Ear Mountain along with many of its neighboring ridges, peaks, and cliffs consist of the Madison formation; layers of limestone and other carbonates, ranging from 275-520 meters thick, and made of sediment laid down 330-340 mya when much of the western USA was the floor of a shallow, tropical ocean (map). The Madison forms many of the state’s most iconic landforms, including the Gates of the Mountains, Mission Canyon, the Lewis and Clark Caverns, and the Bighorn Canyon. The Grand Canyon’s “Redwall limestone” and the limestone that surrounds the Black Hills of South Dakota are equivalent strata. In places the Madison is especially fossiliferous. Those adventurous enough to climb Ear Mountain will be treated to an abundance of horn coral, as they walk the perimeter of the plateau.

Not your ordinary faults.
Perhaps the most fascinating aspect the Ear Mountain and the surrounding region is the way the Madison formation and other layers were deformed as these mountains were built. In response to the collision of the Pacific Plate and the North American Plate 115-50 mya, immense slabs of rock broke, and then slid up and over younger layers to their west. Mountains formed by this over-thrust faulting extend from Helena northward through Glacier Park into Alberta (called the Lewis Thrust Belt). Although this provided some of the most scenic mountains in the state, the orientation of the slabs in the 60-mile stretch between Augusta and Heart Butte (map) is especially unique. In this area thinner slabs of rock slid eastward over younger rock layers like shingles on a roof to form distinct high ridges and deep valleys that run parallel to each other as shown in this photo.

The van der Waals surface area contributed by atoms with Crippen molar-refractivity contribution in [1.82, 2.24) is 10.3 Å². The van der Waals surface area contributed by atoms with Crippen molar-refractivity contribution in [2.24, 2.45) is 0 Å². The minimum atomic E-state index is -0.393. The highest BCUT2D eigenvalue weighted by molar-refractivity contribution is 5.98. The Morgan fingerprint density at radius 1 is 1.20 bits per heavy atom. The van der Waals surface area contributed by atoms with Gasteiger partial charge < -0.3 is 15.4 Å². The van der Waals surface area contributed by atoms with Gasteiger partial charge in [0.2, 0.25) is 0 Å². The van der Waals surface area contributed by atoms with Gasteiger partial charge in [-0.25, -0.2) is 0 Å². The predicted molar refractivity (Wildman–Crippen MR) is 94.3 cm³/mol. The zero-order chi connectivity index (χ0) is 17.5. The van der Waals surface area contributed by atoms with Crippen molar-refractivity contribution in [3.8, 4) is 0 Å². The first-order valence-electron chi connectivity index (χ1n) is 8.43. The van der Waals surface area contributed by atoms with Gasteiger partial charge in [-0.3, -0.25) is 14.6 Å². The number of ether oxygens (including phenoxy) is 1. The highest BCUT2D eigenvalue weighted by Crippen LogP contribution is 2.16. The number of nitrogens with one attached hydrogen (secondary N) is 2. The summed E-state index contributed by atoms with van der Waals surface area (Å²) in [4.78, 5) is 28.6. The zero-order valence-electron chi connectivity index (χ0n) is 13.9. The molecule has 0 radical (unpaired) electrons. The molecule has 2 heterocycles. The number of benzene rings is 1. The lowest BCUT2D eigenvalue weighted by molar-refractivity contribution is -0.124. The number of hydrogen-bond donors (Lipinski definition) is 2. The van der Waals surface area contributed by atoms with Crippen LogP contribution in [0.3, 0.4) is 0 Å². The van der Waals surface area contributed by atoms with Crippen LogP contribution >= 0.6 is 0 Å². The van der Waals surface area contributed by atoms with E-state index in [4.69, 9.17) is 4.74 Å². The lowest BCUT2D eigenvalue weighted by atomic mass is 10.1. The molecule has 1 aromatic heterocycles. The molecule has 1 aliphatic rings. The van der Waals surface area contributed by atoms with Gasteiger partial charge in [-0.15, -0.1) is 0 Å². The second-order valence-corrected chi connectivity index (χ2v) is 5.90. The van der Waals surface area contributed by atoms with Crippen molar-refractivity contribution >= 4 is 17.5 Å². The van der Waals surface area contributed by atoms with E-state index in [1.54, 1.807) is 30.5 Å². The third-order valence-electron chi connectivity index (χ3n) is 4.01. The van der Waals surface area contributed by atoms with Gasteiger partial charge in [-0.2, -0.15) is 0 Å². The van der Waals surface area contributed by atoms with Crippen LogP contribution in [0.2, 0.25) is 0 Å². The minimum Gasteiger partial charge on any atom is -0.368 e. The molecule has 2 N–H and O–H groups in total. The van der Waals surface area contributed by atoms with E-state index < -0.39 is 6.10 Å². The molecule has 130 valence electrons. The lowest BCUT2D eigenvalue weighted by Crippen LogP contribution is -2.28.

Related links:

Hiking on Top of Ear Mountain

More About the Thrust-Faulting Along "The Front"

More About the Madison Limestone

More About the Sevier Orogeny

The Madison Limestone in Montana

Thursday, January 12, 2017

Understanding Thermohaline Circulation

One of the keys to understanding ocean currents, and the "ocean conveyor belt" is realizing how temperature and salinity affect the density of water - referred to as thermohaline circulation. As water gets colder and/or saltier, it tends to sink (density current). The lab-activity shown in the video is one of our favorites at Helena High School. We call it "The Briny Deep". Students start with 800 ml of room temperature water in the tilted box, then mix various types of water (salty, cold, hot), make predictions, and then pour.

Credit for the demo goes to WARD's Science. The activity shown in the video is part of a kit that we purchased from WARD's, called "Exploring Convection". The kit also includes a second lab-activity that helps students understand the role convection plays in causing wind. Both labs come with great handouts that guide students through the activities and then follow up with questions that help them understand real-world applications.